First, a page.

Two hit men have an order to kill a seemingly mild-mannered schoolteacher and they find out the victim was involved in an armored car heist years back as well as a love triangle involving the girlfriend of a major mob figure.
The Killers (1946)
This 1946 adaptation of Ernest Hemingway's short story adds well over an hour of new material to the original tale. The reason is, while director Robert Siodmak, star Burt Lancaster, and an outstanding supporting cast are faithful to Hemingway's work, his story only takes up about 15 minutes of screen time. Burt Lancaster plays the doomed man sought by hired guns in a small town. Hemingway's bruisingly concise dialogue makes an early sequence set in a diner quite unnerving, but after the killers dispense with their prey, Siodmak turns to an insurance investigator (Edmond O'Brien) who looks into the reasons behind the murder. An exemplary film noir (complete with a fickle femme fatale played by Ava Gardner), The Killers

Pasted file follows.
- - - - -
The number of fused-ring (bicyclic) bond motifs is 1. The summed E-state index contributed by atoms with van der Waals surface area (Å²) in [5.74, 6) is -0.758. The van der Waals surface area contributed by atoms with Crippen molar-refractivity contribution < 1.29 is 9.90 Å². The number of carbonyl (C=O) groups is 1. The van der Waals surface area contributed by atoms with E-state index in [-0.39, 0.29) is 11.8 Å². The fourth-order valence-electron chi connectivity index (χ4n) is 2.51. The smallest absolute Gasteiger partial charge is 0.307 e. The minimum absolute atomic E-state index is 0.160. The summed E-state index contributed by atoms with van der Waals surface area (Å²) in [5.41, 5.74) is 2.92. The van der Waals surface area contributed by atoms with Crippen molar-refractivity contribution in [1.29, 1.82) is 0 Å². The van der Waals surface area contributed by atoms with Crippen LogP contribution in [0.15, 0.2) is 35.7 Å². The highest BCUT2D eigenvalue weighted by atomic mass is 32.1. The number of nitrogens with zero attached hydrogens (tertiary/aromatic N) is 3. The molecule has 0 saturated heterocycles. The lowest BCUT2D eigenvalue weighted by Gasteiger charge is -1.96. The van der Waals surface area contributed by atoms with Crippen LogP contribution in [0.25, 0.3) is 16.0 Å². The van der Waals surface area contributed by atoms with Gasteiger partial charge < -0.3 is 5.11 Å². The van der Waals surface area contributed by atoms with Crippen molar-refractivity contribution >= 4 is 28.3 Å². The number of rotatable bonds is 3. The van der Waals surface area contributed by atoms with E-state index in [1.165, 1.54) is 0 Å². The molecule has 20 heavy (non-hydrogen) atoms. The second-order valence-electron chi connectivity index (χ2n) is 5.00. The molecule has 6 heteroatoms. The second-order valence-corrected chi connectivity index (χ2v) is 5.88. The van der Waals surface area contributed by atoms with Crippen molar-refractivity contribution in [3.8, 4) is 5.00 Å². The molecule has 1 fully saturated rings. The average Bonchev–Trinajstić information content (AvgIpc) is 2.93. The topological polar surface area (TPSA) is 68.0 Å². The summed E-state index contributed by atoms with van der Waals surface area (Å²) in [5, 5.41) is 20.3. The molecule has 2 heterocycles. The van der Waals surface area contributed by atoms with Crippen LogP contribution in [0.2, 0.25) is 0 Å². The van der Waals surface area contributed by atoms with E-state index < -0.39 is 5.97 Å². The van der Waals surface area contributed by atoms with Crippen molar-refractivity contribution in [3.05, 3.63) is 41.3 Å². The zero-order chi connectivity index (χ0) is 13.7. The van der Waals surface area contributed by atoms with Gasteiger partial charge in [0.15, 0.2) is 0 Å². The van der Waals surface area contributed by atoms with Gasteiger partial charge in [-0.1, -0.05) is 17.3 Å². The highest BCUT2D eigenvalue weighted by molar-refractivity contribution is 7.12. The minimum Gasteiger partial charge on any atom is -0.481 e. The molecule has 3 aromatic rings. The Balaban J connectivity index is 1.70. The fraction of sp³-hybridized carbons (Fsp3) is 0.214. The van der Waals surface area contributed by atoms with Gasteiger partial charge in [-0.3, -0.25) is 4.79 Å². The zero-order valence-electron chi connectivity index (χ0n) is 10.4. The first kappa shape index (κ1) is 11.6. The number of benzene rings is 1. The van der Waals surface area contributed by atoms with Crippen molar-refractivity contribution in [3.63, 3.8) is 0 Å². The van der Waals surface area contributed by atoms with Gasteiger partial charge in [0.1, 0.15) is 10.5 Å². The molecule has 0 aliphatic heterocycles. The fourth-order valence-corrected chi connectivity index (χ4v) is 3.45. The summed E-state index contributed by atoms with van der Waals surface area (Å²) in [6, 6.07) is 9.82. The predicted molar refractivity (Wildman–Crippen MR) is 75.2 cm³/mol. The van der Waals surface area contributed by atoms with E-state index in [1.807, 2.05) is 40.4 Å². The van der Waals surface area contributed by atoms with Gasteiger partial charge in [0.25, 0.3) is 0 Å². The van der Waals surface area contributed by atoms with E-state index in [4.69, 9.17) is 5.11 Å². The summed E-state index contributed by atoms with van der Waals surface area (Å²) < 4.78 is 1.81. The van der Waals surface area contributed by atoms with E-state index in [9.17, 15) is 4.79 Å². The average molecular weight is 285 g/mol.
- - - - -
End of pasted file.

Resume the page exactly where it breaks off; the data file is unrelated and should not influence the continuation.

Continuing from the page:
is all mood and fatalism.
The Killers (1964)
The 1964 remake (of sorts) by Don Siegel builds another whole world around Hemingway's narrow, if intense, premise. The two assassins of Siegel's film (Clu Gulager, Lee Marvin) go in search of their intended victim--a teacher (John Cassavetes) at a school for the blind--and find that he not only recognizes his fate when they show up, but seems entirely resigned to it. Curiosity leads the killers to seek out the party who hired them and discover why Cassavetes's character didn't run or fight. Soon the facts tumble into place--the dead man had once been a top-drawer racer who fell for a glamorous woman (Angie Dickinson), the latter gradually pulling him into the orbit of a criminal villain (a convincingly evil Ronald Reagan)--and the film becomes increasingly dark and dangerous. Originally shot for television but rejected for its violence, Siegel's film is a blistering experience of swimming against the currents of fate for one's survival--and losing. --Tom Keogh